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Author Notes:

Address correspondence to Max D. Cooper.

We are grateful to our colleagues, Drs. Hiromi Kubagawa and Peter Burrows, for providing reagents, helpful discussions, and encouragement. We thank Dr. Jun Minowada for the Nalm16 cell line, Dr. Prasad Srivastava for the anti-GRP antibodies, Dr. Michael Brenner for the IP-90 antibody and very helpful discussion, and Ann Brookshire for help in preparing the manuscript.

Subjects:

Research Funding:

These studies have been supported in part by National Institutes of Health grants AI30879 and CA13148 and by L'Association pour la Recherche Contre le Cancer. M. D. Cooper is a Howard Hughes Medical Institute Investigator. H. Illges is a recipient of a fellowship from the Deutsche Forschungsgemeinschaft.

Keywords:

  • Science & Technology
  • Life Sciences & Biomedicine
  • Immunology
  • Research & Experimental Medicine
  • LYMPHOCYTES-PRE-B
  • MU HEAVY-CHAIN
  • SIGNAL-TRANSDUCTION
  • ANTIGEN RECEPTOR
  • BONE-MARROW
  • LAMBDA-LIKE
  • T-CELL
  • PROTEIN
  • COMPLEX
  • SURFACE

Fate of surrogate light chains in B lineage cells

Tools:

Journal Title:

Journal of Experimental Medicine

Volume:

Volume 183, Number 2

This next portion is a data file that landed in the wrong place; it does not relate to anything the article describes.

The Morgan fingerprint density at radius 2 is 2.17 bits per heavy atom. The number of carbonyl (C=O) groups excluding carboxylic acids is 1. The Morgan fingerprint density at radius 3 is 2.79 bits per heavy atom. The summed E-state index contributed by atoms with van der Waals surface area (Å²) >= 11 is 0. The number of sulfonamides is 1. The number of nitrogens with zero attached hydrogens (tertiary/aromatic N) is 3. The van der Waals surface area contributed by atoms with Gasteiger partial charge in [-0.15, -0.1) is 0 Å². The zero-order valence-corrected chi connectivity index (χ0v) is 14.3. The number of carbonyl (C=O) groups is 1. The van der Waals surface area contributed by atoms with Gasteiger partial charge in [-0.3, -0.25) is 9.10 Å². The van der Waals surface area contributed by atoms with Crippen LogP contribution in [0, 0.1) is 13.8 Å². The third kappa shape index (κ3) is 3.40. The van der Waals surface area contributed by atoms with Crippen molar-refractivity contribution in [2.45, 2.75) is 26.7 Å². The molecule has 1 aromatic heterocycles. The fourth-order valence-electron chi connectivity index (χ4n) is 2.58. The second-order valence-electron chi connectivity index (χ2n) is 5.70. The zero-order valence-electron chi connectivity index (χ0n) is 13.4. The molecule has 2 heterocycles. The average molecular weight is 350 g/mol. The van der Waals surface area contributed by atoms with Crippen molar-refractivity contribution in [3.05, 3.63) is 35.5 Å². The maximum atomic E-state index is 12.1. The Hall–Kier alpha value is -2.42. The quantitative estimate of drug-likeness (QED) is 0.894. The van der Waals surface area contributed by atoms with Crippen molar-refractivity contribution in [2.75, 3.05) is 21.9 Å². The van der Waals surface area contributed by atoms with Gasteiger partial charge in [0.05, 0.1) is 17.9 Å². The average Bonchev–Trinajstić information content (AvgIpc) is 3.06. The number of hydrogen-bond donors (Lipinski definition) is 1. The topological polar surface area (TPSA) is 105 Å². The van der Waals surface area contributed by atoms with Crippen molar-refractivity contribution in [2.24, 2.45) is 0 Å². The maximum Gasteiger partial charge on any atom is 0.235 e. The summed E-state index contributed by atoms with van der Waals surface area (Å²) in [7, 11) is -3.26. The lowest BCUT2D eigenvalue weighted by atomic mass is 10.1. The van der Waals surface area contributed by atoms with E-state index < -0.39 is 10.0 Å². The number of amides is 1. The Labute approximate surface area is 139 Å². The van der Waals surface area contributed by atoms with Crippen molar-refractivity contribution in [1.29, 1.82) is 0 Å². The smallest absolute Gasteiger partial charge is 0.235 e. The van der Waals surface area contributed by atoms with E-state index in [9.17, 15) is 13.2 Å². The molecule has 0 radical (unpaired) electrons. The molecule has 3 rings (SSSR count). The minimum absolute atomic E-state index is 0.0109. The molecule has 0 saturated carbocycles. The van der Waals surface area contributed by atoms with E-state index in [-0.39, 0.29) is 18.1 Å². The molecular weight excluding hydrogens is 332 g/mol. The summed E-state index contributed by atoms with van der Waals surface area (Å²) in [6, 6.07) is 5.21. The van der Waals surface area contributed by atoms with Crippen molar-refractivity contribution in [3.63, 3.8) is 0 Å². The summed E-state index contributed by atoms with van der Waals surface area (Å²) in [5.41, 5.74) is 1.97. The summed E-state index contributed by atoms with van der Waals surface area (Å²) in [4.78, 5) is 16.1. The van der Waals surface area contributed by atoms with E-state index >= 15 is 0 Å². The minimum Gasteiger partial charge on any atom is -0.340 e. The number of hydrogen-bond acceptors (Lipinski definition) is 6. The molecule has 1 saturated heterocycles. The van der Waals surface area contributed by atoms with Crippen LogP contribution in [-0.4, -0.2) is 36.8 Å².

Publisher:

, Pages 421-429

Type of Work:

Article | Final Publisher PDF

Abstract:

Biosynthesis of the immunoglobulin (Ig) receptor components and their assembly were examined in cell lines representative of early stages in human B lineage development. In pro-B cells, the nascent surrogate light chain proteins form a complex that transiently associates in the endoplasmic reticulum with a spectrum of unidentified proteins (40, 60, and 98 kD) and Bip, a heat shock protein family member. Lacking companion heavy chains, the surrogate light chains in pro-B cells do not associate with either the Igα or Igβ signal transduction units, undergo rapid degradation, and fail to reach the pro-B cell surface. In pre-B cells, by contrast, a significant portion of the surrogate light chain proteins associate with μ heavy chains, Igα, and Igβ to form a stable receptor complex with a relatively long half-life. Early in this assembly process, Bip/GRP78, calnexin, GRP94, and a protein of ~17 kD differentially bind to the nascent μ heavy chains. The 17-kD intermediate is gradually replaced by the surrogate light chain protein complex, and the Igα and Igβ chains bind progressively to the μ heavy chains during the complex and relatively inefficient process of pre-B receptor assembly. The results suggest that, in humans, heavy chain association is essential for surrogate light chain survival and transport to the cell surface as an integral receptor component.

Copyright information:

© Rockefeller University Press.

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